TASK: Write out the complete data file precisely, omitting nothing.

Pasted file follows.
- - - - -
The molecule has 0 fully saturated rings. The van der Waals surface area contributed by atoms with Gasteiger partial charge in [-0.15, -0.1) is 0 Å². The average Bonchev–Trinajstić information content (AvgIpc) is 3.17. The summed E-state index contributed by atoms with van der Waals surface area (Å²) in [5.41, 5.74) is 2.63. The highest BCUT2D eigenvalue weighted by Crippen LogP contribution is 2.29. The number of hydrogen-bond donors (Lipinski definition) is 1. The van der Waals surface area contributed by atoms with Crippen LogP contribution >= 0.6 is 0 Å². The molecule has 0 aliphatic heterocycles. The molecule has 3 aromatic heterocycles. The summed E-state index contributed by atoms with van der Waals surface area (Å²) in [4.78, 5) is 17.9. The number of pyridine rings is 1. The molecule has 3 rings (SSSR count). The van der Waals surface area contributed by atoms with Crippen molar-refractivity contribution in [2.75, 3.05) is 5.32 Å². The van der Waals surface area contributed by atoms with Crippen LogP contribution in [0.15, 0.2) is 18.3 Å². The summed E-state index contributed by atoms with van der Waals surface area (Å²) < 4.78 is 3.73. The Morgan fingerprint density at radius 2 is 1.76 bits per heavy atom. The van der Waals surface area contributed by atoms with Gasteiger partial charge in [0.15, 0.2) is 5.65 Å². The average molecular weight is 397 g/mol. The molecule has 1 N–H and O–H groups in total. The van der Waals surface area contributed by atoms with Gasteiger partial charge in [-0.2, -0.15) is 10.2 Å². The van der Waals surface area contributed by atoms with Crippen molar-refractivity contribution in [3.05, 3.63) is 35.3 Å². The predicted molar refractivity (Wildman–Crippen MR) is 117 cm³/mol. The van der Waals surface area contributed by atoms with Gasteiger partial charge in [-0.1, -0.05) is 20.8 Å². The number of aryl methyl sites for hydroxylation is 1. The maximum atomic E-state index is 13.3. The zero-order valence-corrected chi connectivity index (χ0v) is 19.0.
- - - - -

The molecule has 0 fully saturated rings. The van der Waals surface area contributed by atoms with Gasteiger partial charge in [-0.15, -0.1) is 0 Å². The average Bonchev–Trinajstić information content (AvgIpc) is 3.17. The summed E-state index contributed by atoms with van der Waals surface area (Å²) in [5.41, 5.74) is 2.63. The highest BCUT2D eigenvalue weighted by Crippen LogP contribution is 2.29. The number of hydrogen-bond donors (Lipinski definition) is 1. The van der Waals surface area contributed by atoms with Crippen LogP contribution >= 0.6 is 0 Å². The molecule has 0 aliphatic heterocycles. The molecule has 3 aromatic heterocycles. The summed E-state index contributed by atoms with van der Waals surface area (Å²) in [4.78, 5) is 17.9. The number of pyridine rings is 1. The molecule has 3 rings (SSSR count). The van der Waals surface area contributed by atoms with Crippen molar-refractivity contribution in [2.75, 3.05) is 5.32 Å². The van der Waals surface area contributed by atoms with Crippen LogP contribution in [0.15, 0.2) is 18.3 Å². The summed E-state index contributed by atoms with van der Waals surface area (Å²) < 4.78 is 3.73. The Morgan fingerprint density at radius 2 is 1.76 bits per heavy atom. The van der Waals surface area contributed by atoms with Gasteiger partial charge in [0.15, 0.2) is 5.65 Å². The average molecular weight is 397 g/mol. The molecule has 1 N–H and O–H groups in total. The van der Waals surface area contributed by atoms with Gasteiger partial charge in [-0.2, -0.15) is 10.2 Å². The van der Waals surface area contributed by atoms with Crippen molar-refractivity contribution in [3.05, 3.63) is 35.3 Å². The predicted molar refractivity (Wildman–Crippen MR) is 117 cm³/mol. The van der Waals surface area contributed by atoms with Gasteiger partial charge in [-0.1, -0.05) is 20.8 Å². The number of aryl methyl sites for hydroxylation is 1. The maximum atomic E-state index is 13.3. The zero-order valence-corrected chi connectivity index (χ0v) is 19.0.